The single chair at Mad River Glen in Vermont is not the only single chair around but it’s certainly the newest, nicest and most famous. Originally built in 1947-48 by American Steel & Wire Company, it has hauled skiers up Stark Mountain for the past 65 years. The chair at MRG was AS&W’s 15th and cost $75,000 not including installation. Originally powered by a diesel motor, it had no electrical circuit at all during the early years. Safety systems on towers and bullwheels were added later. In 1995, Mad River Glen became the first ski area member-owned co-operative in the United States and it still does not have any slopeside lodging nor does it allow snowboarding.
By 2005, the diesel-powered single chair had become too expensive to maintain. Chairs were failing NDT, the lift had no cable catchers or bullwheel retention and replacement parts were no longer available (except ones cannibalized from the AS&W single that had been replaced at nearby Stowe.) Doppelmayr CTEC was brought in by the co-operative’s Board of Directors and developed two proposals – a $1.54 million rebuild of the single chair or an all-new double chair for $300,000 less.
When Vail opened the 10-passenger Gondola One in 2012, it marked the return of gondola service to Vail Village for the first time since 1976. Gondola One is named after the original Bell gondola at Vail, which opened fifty years earlier in 1962. After a de-ropement on that gondola the Lionshead gondola that killed four, various chairlifts served Vail Village for the next thirty years. Gondola One replaced the Vista Bahn, one of Vail’s original detachable quads from 1985. The Vista Bahn was a beast of a lift – over 9,000 feet long with 216 bubble quad chairs that could move 2,650 skiers per hour to the heart of Vail Mountain. By 2011, the Vista Bahn had reached the end of its useful life and needed replacement.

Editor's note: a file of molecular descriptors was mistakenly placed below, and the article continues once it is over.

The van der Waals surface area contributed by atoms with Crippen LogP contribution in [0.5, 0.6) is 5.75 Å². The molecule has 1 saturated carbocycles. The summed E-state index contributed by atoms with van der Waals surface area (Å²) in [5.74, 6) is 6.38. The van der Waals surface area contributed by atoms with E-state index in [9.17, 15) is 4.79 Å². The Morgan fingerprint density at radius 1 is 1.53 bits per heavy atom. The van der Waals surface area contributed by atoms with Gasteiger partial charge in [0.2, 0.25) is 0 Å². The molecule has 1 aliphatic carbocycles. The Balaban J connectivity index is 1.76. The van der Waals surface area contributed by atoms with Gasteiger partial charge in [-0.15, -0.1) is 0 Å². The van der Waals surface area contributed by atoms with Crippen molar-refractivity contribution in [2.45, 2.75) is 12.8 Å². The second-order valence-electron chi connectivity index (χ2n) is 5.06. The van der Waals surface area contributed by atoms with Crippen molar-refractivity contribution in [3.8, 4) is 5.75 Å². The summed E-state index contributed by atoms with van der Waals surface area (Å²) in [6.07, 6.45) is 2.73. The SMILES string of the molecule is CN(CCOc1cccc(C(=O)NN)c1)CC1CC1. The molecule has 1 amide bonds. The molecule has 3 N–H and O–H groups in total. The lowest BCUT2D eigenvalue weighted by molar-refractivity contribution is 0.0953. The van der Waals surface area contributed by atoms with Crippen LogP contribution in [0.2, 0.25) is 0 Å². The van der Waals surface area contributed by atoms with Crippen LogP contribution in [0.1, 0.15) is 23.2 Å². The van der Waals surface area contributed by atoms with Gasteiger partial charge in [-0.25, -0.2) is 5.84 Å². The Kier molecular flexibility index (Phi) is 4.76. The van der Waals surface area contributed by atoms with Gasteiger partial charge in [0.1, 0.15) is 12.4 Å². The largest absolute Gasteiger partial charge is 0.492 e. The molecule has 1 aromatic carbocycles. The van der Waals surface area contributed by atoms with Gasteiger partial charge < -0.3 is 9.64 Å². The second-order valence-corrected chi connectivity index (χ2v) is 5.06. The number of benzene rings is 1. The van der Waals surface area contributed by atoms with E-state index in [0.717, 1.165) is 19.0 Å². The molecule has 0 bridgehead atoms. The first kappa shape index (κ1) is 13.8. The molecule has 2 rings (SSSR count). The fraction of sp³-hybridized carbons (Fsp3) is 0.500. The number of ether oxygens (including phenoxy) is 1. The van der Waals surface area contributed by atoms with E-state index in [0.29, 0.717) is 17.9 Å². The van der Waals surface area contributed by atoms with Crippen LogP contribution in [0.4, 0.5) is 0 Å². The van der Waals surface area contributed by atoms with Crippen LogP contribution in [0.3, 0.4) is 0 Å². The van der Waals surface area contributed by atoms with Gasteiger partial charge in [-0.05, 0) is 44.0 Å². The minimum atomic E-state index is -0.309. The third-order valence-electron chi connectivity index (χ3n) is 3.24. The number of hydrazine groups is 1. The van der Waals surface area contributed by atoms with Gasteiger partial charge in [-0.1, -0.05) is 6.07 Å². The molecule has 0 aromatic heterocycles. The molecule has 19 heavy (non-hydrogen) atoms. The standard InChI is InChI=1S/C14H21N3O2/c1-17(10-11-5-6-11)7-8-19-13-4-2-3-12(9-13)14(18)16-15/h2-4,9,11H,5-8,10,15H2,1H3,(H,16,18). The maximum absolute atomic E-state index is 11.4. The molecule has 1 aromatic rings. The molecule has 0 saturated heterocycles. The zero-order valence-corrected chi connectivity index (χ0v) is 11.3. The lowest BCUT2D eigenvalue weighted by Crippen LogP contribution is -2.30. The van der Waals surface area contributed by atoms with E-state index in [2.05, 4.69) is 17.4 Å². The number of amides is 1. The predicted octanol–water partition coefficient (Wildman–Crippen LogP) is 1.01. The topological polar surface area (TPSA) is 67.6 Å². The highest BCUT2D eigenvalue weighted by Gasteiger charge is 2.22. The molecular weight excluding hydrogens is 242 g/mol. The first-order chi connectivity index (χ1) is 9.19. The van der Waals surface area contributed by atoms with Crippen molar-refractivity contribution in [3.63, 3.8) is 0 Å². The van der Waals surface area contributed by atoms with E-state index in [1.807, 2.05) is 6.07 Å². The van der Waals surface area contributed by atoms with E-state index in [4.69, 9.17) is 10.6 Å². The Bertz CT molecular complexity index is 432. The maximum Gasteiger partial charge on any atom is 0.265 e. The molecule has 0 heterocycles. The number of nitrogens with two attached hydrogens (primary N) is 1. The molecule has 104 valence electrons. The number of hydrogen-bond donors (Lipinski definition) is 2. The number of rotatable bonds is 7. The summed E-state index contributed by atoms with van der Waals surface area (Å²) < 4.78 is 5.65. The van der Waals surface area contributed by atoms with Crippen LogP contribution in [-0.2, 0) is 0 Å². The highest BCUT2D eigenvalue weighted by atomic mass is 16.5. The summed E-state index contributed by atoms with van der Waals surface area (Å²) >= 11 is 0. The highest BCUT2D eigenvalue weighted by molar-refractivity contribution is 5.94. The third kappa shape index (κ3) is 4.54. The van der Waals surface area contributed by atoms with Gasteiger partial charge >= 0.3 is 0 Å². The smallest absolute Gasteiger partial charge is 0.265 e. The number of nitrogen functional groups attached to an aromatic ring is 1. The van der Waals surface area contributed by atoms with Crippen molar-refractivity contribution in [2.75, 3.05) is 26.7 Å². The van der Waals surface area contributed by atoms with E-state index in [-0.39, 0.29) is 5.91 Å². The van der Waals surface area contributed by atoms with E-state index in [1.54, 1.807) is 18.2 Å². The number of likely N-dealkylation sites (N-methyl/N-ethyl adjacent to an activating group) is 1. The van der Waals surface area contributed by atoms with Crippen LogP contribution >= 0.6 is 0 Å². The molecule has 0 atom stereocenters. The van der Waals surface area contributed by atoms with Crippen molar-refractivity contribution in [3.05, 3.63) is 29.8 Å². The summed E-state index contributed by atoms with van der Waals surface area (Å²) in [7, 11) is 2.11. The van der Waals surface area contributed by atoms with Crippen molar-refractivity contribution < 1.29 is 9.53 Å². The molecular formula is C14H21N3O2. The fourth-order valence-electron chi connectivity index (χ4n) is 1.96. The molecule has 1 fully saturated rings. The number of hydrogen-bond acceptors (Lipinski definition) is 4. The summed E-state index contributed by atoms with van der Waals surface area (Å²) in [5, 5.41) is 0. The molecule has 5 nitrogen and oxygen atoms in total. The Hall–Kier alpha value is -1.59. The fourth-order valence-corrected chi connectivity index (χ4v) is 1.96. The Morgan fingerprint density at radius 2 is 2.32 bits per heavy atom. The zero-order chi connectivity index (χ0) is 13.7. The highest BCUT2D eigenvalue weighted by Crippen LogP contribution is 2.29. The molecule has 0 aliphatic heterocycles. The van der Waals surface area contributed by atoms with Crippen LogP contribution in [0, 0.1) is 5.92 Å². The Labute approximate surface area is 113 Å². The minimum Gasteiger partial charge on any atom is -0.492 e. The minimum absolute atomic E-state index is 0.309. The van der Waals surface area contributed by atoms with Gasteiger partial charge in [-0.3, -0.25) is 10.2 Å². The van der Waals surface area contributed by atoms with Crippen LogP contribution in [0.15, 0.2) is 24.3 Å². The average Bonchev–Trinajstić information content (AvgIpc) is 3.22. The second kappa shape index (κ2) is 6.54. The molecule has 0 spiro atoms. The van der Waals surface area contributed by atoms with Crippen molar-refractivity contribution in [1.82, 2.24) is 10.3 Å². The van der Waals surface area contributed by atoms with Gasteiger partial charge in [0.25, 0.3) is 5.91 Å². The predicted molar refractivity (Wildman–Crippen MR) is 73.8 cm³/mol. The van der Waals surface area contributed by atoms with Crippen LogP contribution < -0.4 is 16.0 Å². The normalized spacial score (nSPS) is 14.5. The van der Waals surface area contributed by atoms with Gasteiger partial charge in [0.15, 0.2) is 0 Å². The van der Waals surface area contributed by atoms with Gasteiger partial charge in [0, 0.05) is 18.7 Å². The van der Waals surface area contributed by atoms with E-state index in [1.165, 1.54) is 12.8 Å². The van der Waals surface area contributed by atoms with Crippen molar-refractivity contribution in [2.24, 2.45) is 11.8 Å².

Gondola One is an impressive upgrade, full of modern features and an example of how the gondola is staging a comeback. Built by Leitner-Poma, it has 120 10-passenger Sigma Diamond cabins with heated seats, LED lighting and Wi-Fi. Cabin 50 is painted gold to celebrate Vail’s 50th anniversary which was celebrated the year it opened. Exterior ski racks on the cabins have space for ten pairs of skis or six snowboards and bikes can fit inside the cabins in the summer.
Jackson Hole’s Casper lift is an example of how the right lift can revitalize an entire section of a mountain. Prior to 2012, Casper was a 1974 Heron-Poma triple chair with a 10-minute ride time. The lift and nearby trails felt like no-man’s land in between the much newer Bridger Gondola and Apres Vous high speed quad. Casper had a race course and restaurant, but few people wanted to ride the lift.
In the summer of 2012, Jackson Hole invested $5 million to build a new Casper high speed quad and re-grade three major runs in the Casper pod. The race course was moved elsewhere and the entire area dubbed “all new, all-blue.” The new Casper opened December 6, 2012 and completely changed intermediate skiing at Jackson Hole.
Casper is one of Leitner-Poma’s first dozen lifts to utilize the new LPA terminals and grips, which debuted at Vail in 2010. While not without the usual hiccups, Casper is a machine well-liked by mechanics, operators and skiers. The lift shacks and terminals are spacious with many thoughtful features. For example, the chairs have clips that prevent seats from blowing up in high winds. The lift can auto-slow and auto-stop at pre-set wind speeds. A touchscreen at the return terminal gives operators just as much information as at the drive. Tower ladders extend all the way to the top of the lifting frames.
When Loon Mountain in New Hampshire’s White Mountains designed their South Peak expansion a decade ago, they needed a way to move skiers between Loon Peak and South Peak over terrain too flat to ski. Doppelmayr CTEC engineered the Tote Road quad, a two-way chairlift to transport skiers between the mountains. This was a cheaper solution than building heavily-graded ski trails or a detachable gondola.